Kid Thomas Valentine Band • Jamming at Pub Profeten

Jamming at Pub ProfetenFor a good many years, now, I have been a fan of Kid Thomas and his various bands; so when I first heard about this recording, I was eager to hear it as it had never been previously issued.

As we learn from the booklet, the band had performed in a show in Sweden along with the Duke Ellington band, and after that they headed to the Studio Pub Profeten in Uppsala for a jam session. There, according to the booklet notes, “two guys were equipped with audio tape recorders,” and therein, perhaps, lies the first problem. The sound quality is not very good. Perhaps the mike placement was at fault, or even the recorders themselves were not functioning well. There is little separation or balance, so the ensembles come through somewhat fuzzy. The solos fare better, fortunately, and we can hear the distinctive Thomas style of phrasing, of flares and flourishes, of staccato bursts of notes.

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The vocals, however, are not as lucky, being almost totally unintelligible, and they are both quite frequent and, in most cases, long. The vocal in the second track, “Tin Roof Blues,” which is eleven-and-a-half minutes long, takes up most of the track; in similar fashion the sixth track, “Go Down Sunshine,” much of it vocal, is twelve minutes long; and the final track, “Blues,” is eight minutes long. Undoubtedly for the audience there was no problem, judging from the rapturous applause after each number on the disc.

As I said above, the solos provide the interest here. For me the best track is the fifth, “Shake It and Break It (Weary Blues),” which Thomas kicks off at a brisk tempo, providing a nice contrast to that of the previous four tunes. Thomas is in good form here, displaying all of the trademark features. None of the groups playing these tracks contains drums, but that absence is made up by Thomas’ percussive style. Nelson here is given to fast tonguing, eschewing for the most part legato tones. On clarinet, Burbank favors the upper register for most of the CD, but here he also shows command of the lower register. Paul, as he always seems to do, nimbly fingers the tenor sax with nary a squeak or squawk. Hitting all the right notes and keeping good time is Rosenqvist on banjo. The other two musicians on this track, Tidholm on piano and Benjamin on electric bass, are barely audible, however, especially Benjamin.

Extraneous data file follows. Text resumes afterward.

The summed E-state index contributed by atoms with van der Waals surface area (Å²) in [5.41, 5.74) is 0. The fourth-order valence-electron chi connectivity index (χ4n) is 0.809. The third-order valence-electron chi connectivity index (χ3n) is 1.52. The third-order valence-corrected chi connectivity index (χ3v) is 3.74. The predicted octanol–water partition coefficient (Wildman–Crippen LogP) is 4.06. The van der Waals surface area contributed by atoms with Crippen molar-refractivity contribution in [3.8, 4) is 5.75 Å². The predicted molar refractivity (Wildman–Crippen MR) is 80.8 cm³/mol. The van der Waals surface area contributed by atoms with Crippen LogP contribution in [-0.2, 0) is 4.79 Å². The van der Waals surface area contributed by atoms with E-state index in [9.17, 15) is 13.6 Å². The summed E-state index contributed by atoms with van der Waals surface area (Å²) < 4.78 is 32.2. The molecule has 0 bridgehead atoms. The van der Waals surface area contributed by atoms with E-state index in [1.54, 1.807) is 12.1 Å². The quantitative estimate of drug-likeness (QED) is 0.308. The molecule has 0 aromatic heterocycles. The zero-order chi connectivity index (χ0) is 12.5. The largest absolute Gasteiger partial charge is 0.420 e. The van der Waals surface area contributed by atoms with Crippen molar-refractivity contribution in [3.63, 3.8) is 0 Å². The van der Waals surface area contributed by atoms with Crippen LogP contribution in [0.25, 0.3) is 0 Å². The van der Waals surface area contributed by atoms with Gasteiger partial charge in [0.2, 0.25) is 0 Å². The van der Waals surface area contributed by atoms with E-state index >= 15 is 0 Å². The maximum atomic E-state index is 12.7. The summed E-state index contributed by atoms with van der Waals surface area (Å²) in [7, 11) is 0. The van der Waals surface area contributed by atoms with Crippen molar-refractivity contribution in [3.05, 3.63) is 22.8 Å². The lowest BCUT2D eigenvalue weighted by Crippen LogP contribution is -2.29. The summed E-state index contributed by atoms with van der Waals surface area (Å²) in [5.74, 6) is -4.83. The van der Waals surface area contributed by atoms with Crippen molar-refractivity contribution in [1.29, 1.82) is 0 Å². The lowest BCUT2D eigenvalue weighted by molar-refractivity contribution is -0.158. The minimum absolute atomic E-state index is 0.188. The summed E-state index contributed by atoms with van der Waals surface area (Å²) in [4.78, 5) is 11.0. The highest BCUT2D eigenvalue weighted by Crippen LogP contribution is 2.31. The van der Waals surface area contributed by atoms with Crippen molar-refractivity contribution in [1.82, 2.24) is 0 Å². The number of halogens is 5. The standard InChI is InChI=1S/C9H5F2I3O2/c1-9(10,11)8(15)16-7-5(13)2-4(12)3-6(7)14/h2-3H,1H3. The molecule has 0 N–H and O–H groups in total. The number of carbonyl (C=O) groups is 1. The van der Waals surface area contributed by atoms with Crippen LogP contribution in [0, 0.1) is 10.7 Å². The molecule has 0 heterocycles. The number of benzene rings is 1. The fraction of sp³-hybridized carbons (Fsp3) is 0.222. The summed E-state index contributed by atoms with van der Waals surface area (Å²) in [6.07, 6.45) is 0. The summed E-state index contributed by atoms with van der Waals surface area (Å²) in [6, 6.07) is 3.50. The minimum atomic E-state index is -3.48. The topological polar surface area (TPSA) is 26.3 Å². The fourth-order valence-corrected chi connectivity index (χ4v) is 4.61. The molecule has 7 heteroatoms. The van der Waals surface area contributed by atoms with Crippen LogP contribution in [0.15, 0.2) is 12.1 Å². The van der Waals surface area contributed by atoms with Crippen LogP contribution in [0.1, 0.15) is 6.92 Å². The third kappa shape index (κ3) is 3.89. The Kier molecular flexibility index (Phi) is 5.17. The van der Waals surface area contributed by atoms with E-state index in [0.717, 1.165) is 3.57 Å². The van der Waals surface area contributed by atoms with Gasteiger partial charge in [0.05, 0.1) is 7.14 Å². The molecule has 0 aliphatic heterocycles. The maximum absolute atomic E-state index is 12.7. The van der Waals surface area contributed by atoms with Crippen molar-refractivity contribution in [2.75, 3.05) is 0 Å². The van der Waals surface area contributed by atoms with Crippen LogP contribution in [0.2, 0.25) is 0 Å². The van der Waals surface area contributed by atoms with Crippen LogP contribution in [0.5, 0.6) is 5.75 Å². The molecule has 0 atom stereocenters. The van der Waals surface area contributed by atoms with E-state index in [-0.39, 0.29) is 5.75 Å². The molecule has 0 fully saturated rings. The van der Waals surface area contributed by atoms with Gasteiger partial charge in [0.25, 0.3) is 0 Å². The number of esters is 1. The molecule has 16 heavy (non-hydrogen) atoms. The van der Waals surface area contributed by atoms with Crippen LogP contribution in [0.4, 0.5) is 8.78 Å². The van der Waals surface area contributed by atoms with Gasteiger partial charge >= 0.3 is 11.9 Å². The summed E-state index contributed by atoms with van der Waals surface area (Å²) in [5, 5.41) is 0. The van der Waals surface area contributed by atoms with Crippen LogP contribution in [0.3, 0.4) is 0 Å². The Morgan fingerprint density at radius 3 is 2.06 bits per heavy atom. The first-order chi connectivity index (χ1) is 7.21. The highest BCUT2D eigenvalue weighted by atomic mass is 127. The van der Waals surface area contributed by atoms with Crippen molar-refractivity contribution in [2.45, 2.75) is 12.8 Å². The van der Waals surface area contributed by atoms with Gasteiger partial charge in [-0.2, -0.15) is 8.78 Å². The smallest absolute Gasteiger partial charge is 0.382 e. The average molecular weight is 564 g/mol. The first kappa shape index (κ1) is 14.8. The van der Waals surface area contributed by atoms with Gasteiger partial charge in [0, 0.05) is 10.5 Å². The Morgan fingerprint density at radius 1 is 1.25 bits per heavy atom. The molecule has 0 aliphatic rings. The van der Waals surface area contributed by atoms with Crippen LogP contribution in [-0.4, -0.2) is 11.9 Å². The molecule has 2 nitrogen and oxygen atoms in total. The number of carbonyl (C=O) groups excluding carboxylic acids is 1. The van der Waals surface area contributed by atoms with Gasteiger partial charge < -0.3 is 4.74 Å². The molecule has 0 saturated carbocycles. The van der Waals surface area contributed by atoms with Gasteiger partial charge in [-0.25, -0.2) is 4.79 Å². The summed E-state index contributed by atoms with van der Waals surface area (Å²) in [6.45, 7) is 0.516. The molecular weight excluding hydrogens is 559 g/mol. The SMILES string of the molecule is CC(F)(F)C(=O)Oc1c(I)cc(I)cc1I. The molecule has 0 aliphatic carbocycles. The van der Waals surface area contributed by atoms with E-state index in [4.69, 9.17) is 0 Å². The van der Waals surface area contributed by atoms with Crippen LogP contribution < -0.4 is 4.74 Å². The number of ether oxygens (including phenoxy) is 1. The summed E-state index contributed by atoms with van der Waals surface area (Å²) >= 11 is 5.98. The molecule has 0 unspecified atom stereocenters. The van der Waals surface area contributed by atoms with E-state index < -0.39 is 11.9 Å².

Had there been more of the spirit of the fifth track and less of the long, rather tedious vocals, coupled with better recording, this would have been a much better CD. As it is, it is not quite what I had anticipated. I should imagine it will appeal most to Thomas completists. It is available from the Upbeat Recordings’ web site and from other web sites such as Amazon.

UpBeat Records

Kid Thomas Valentine BandJamming at Pub Profeten, Uppsala, Sweden, Nov. 9 1971 Upbeat URCD292 Running Time: 62m. 19s.

Girl of My dreams; Tin Roof Blues; Pennies from Heaven; Sheik of Araby; Shake It and Break It (Weary Blues); Go Down Sunshine; Bye Bye Blackbird; Blues.

Recorded live at Studio Pub Profeten, Uppsala, Sweden, Nov. 9, 1971.

Kid Thomas Valentine – Trumpet (all tracks); others (all mentioned in booklet).

Born in Dundee, Scotland, Bert Thompson came to the U.S. in 1956. After a two-year stint playing drums with the 101 st Airborne Division Band and making a number of parachute drops, he returned to civilian life in San Francisco, matriculating at San Francisco State University where he earned a B.A. and an M.A. He went on to matriculate at University of Oregon, where he earned a D.A. and a Ph.D., all of his degrees in English. Now retired, he is a professor emeritus of English at City College of San Francisco. He is also a retired traditional jazz drummer, having played with a number of San Francisco Bay Area bands, including And That’s Jazz, Professor Plum’s Jazz, the Jelly Roll Jazz Band, Mission Gold Jazz Band, and the Zenith New Orleans Parade band; he also played with some further afield, including Gremoli (Long Beach, CA) and the Phoenix Jazzers (Vancouver, B.C.) Today he reviews traditional jazz CDs and writes occasional articles for several publications.

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